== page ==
It's been an interesting year in marketing. Social media platforms have moved more aggressively into retail, with Instagram, Facebook, Pinterest and others launching new features to make shopping easier. Retailers including Victoria's Secret and several athletics retailers have faced scrutiny for striking the wrong tone, while others have been praised for inclusive sizing partnerships and diverse ad campaigns.
Nevertheless, some stories — and trendlines — stuck out more than others, both because of their impact at the time and for what they say about other moves in the space. Here's our list of the top five stories in retail marketing for 2018.
Nike opens Nike Live store in LA
In July, Nike unveiled a new store concept that was notable for two main reasons: it was limited to members of the athletics retailer's NikePlus program and it featured heavy mobile integration. The store was built on the idea of using member data in the Melrose neighborhood of Los Angeles to provide a more personalized, local experience for shoppers — and hopefully convince some non-members to join, adding more data to the pool. Many of those features, including a locker pick-up station and a section of localized merchandise, have been carried over to the retailer's recent New York flagship, and the retailer has plans for more Nike Live stores, with the next one underway in Tokyo.
The store is just one example of the trend toward experimental concepts, which retailers are increasingly using to lure shoppers into stores in a variety of different ways. Many offer in-store services, high-touch experiences and even product demonstrations to differentiate themselves from the usual shopping trip or to better position themselves in a given market. CVS, for example, started piloting a beauty store concept in August to help it compete in a crowded space — an approach that comes with several new offerings for customers, the most notable of which are salon services.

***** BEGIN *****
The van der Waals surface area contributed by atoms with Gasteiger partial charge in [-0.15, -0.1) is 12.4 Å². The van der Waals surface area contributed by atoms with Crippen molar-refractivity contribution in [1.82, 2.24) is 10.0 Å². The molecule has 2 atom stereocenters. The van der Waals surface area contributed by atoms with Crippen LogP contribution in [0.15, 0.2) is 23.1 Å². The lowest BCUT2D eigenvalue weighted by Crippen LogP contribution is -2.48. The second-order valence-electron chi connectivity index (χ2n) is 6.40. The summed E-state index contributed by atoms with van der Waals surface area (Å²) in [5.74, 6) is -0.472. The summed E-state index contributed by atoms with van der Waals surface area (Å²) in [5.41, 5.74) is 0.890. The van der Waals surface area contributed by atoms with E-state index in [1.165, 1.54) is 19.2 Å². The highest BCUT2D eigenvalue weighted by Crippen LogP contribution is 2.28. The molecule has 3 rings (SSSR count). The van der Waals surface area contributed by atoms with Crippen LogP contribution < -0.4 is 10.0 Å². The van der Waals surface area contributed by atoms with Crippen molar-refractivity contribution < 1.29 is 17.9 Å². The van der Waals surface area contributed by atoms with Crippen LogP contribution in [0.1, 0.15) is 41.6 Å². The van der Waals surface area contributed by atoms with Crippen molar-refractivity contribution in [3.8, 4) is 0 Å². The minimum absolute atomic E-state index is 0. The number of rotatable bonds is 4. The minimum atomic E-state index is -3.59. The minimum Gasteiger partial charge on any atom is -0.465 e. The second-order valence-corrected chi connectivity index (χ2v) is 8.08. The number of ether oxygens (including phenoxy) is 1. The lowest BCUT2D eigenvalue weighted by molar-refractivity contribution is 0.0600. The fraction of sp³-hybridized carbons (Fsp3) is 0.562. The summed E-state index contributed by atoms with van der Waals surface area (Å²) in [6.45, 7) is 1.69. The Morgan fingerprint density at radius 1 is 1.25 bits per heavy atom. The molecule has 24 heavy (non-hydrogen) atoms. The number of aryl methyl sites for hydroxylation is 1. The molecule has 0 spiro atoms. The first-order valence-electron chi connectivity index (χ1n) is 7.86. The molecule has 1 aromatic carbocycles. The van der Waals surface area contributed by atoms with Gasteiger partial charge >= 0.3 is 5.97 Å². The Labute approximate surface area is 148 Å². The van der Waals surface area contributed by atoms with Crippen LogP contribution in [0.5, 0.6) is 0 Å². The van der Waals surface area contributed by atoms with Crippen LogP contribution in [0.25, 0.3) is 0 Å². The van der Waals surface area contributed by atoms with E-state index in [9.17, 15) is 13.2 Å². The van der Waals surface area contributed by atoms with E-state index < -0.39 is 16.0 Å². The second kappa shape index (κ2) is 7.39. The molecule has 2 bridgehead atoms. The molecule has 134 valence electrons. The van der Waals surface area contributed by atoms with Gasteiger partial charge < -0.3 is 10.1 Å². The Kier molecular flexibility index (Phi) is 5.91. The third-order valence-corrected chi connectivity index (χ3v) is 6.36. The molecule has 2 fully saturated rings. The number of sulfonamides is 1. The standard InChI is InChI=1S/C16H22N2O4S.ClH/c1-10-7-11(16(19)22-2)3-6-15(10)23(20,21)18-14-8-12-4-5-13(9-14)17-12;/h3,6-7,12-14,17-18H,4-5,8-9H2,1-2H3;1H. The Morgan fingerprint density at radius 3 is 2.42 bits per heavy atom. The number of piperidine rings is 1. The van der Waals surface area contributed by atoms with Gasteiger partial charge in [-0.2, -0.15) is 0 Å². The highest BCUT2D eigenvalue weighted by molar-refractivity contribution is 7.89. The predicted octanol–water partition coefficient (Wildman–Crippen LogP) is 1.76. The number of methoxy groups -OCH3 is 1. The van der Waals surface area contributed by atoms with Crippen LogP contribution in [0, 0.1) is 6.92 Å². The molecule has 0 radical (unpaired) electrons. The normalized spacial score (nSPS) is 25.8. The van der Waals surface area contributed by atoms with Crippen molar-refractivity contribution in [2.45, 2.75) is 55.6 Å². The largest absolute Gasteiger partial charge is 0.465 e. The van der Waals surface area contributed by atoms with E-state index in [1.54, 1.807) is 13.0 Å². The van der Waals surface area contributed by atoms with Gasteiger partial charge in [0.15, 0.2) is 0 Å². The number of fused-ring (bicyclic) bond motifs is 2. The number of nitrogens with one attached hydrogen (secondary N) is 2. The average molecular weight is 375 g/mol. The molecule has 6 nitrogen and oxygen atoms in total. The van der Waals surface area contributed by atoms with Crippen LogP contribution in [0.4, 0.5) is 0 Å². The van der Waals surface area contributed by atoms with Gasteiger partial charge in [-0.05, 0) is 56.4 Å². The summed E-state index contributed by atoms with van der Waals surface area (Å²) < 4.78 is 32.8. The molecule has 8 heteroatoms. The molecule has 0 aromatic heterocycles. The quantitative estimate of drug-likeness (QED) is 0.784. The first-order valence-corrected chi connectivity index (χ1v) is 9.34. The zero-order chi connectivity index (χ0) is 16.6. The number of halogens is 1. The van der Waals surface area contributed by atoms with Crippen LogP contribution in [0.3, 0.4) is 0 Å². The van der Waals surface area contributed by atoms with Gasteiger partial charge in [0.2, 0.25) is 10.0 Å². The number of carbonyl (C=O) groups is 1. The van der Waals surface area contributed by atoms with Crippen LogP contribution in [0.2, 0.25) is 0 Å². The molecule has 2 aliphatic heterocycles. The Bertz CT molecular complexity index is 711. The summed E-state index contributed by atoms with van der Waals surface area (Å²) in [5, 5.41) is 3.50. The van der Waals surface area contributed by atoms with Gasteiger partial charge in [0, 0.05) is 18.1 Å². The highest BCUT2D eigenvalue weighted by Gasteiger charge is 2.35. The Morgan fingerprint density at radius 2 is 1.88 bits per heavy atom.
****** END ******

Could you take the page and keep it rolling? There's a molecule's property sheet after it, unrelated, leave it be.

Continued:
However, Nike Live is also notable for how it reimagines the way retailers use loyalty programs, and what they give customers in response. The integration of the retailer's mobile app means Nike can collect data on its loyalty members fairly easily, ostensibly creating a positive feedback loop for both the retailer and its customers. It also speaks to a larger trend in retail, one in which retailers are giving their loyalty members more than just a few rewards points for their attendance/repeat visits. The same impulse can be found in Sephora's members-only social platform, which launched last August, and both say a lot about the changing role of loyalty in retail.
Black Diamond demands Walmart remove gear following Moosejaw launch
In August, Walmart's seemingly endless acquisition spree bore fruit with the launch of an Moosejaw outdoor gear store on Walmart's website, after acquiring the small outdoor retailer the previous February. But the launch was a mixed bag for Walmart, and premiere gear brand Black Diamond sent the big-box retailer a cease and desist letter a day after the launch demanding the retailer remove its products from the new Moosejaw page.
The gear brand claimed its products were being sold without permission and objected to them being used, “in a manner likely to confuse consumers into believing that Walmart is an authorized dealer of Black Diamond or that the new outdoor Walmart.com site is otherwise associated with or sponsored by Black Diamond,” according to a release at the time. The complaint brought into sharp relief the struggle Walmart has had in the past with branding, especially with its attempts to move into a higher value space through the acquisitions of Modcloth, Bonobos and, most recently, Eloquii.
Many loyal customers of those retailers have openly objected to the acquisitions, as the name Walmart, so often associated with low prices and low quality, left a bitter taste in their mouths. It's taken the retailer some time to ease quality and culture concerns with its takeover of those brands, though Bonobos notably claims that nothing has changed for the brand except that employee paychecks now say “Walmart.” Nevertheless, Walmart's branding troubles are not unique — Victoria's Secret has also struggled recently with a shifting tide in consumer opinion, and for young consumers shopping their conscience, it's increasingly important for retailers to get it right both inside the company walls and out.
Macy's drops out of plenti loyalty program